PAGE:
May 13-14, NYU
By Amy Brunvand
It may be that when we no longer know what to do, we have come to our real work. –Wendell Berry
At the recent Libraries and Archives in the Anthropocene Colloquium held at New York University (LAAC17 for short), Hurricane Sandy was on the minds of many Librarians. They weren’t just worried about how to protect valuable collections from rising sea levels, they were also developing ideas about how libraries could help people in disaster zones. If the library-of-the-future is a community center, the thinking went, then librarians need to think long and hard about how to serve communities caught in the crisis of global climate change.
The “Anthropocene,” in case you aren’t up on geological technical jargon, refers to a global layer of sediment deposited by human activity, a deep-time marker of what Elizabeth Kolbert calls “The Sixth Extinction” (2014). The idea has become a potent metaphor for a world where human beings are a geological force of deposition and erosion, though let’s be clear, human influence doesn’t put people in the driver’s seat. The reason we need a concept like sustainability is because the terrifying alternative is systems collapse.
So the experience of attending LAAC17 was a little bit like combining a librarians’ conference with a speculative science fiction novel. In fact, the keynote delivered by Roy Scranton cited various works of science fiction in order to consider possible Anthropocene futures. Scranton is the author of “Learning to Die in the Anthropocene: Reflections on the End of a Civilization” (2015), which I have not yet read, but it’s going straight to the top of my list.
Library collections are also metaphors for the Anthropocene as librarians struggle to both preserve information about a vanishing past and to support generation of new knowledge to cope with an uncertain future. The fragility of the electrical grid is worrisome, and yet a large-scale digital library like Hathi Trust is packed with information about pre-digital, regionally appropriate ways of doing things. Rick Prelinger, curator of the eponymous Prelinger Library, sparked discussion with his talk on Collecting Strategies for the Anthropocene. “We exist to oppose presentism,” he said, noting that “appraisal decisions often look short-sighted a few years after they are made.” But he added that social action often results from erasures that we hope to repair.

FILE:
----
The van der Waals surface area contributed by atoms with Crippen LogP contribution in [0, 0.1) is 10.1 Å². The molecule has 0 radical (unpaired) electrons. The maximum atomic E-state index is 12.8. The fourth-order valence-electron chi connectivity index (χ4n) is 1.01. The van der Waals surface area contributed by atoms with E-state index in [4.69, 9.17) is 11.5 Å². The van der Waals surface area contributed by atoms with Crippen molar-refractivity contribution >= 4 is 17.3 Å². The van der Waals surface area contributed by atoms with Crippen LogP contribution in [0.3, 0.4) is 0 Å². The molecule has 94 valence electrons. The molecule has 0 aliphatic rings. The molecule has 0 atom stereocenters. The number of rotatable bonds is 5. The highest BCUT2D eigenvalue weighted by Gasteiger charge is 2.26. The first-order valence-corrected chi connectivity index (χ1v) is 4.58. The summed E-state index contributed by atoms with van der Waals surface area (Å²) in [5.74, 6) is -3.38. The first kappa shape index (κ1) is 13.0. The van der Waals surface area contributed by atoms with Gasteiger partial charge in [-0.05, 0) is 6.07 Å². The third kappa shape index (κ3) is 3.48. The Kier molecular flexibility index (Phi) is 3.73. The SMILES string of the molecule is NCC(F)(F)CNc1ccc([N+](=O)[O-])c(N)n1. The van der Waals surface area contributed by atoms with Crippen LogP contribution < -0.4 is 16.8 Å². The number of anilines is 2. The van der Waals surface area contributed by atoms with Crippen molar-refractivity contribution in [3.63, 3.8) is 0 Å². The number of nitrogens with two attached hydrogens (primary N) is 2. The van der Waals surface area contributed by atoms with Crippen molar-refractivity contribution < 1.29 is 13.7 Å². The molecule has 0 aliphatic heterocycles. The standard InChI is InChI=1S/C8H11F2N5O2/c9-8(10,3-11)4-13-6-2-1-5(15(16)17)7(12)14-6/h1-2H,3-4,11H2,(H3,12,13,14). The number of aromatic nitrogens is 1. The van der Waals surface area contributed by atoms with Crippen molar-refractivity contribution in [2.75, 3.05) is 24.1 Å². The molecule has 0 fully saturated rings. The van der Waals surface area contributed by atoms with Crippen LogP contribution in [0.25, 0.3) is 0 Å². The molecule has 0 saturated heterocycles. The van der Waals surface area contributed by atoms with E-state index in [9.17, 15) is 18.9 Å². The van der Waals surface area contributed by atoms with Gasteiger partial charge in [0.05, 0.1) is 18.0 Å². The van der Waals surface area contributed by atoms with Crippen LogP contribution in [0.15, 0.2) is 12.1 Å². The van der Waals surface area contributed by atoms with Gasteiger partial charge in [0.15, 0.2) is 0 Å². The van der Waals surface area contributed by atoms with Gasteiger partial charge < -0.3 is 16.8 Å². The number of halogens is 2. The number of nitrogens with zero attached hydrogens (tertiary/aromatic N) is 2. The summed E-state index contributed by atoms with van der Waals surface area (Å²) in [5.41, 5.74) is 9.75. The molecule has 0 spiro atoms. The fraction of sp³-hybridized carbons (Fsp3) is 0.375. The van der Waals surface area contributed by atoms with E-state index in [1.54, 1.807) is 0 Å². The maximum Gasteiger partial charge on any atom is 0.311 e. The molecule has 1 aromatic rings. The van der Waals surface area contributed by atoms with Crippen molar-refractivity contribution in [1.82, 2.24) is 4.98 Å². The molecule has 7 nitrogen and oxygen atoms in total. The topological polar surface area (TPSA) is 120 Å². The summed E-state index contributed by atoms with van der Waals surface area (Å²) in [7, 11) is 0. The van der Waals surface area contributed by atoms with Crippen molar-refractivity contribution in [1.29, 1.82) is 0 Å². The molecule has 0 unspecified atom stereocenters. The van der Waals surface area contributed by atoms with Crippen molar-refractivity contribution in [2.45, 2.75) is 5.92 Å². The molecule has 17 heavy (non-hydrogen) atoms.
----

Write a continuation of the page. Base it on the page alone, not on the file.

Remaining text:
Social action was the theme of Saturday’s field trip to the Interference Archive, an open stacks collection in Brooklyn that holds materials created by people working for social transformation in order to encourage creative engagement with history and current struggles. The website notes, “We consider the use of our collection to be a way of preserving and honoring histories and material culture that is often marginalized in mainstream institutions. All members of our community are welcome and encouraged to shape our collection and programming.” Perhaps other archives could adopt this kind of community-driven mission.
Still, there must be a balance between access and preservation. Recently librarians like Laurie Allen have been involved in data rescue, rushing to save U.S. government data on climate change before it is “disappeared” by the Trump administration. Nonetheless, public involvement can nudge policy in the right direction and law librarian Sarah Lamdan discussed ways to help people access environmental information from government sources and take advantage of legally required public comment periods.
Resilience and adaptation are two concepts deeply connected to a sense of place, and scholars in the Environmental Humanities are breaking new ground in our understanding of what it means to live in place. Indeed, many of the presentations on place-based themes crossed the boundary from librarianship to art. The Next Epoch Seed Library documents weedy urban lots; the trees needed to print Future Library 2114 have only just been planted; The Library of Approximate Locations examines our relationships to natural resources; and GHG.EARH makes the sound of climate change.
And of course, there are the traditional library responses of programming, collections, displays, and reference help to connect people with essential information. At coffee breaks and over dinner I heard many participants say how relieved they felt to be among like-minded people. A dominant story of the future of libraries has been about consolidation, deaccessioning and the rise of big, shiny technology (one group of presenters got a big laugh by deriding a list of buzzwords from the Center for the Future of Libraries as a “library conference bingo”). But at LAAC17 the core question was, what it would mean to if we truly believe that libraries are symptoms of democracy and civilization? Amanda Avery suggested “steampunk” as a word to describe the fusion of high/low tech that defines libraries for the Anthropocene. Robots? How about people. Digital natives? How about indigenous knowledge. Maker movement? How about re-skilling. Gamification? How about writing your own story. Anonymity? How about community.
Libraries and Archives in the Anthropocene: A Colloquium was hosted by projectARCC and Litwin Books, LLC at NYU, May 13-14, 2017. Many thanks to the planning committee: Casey E. Davis Kaufman, Madeleine Charney and Rory Litwin. The event was live-streamed, and presentations are available to view online at https://www.facebook.com/events/638779516326338/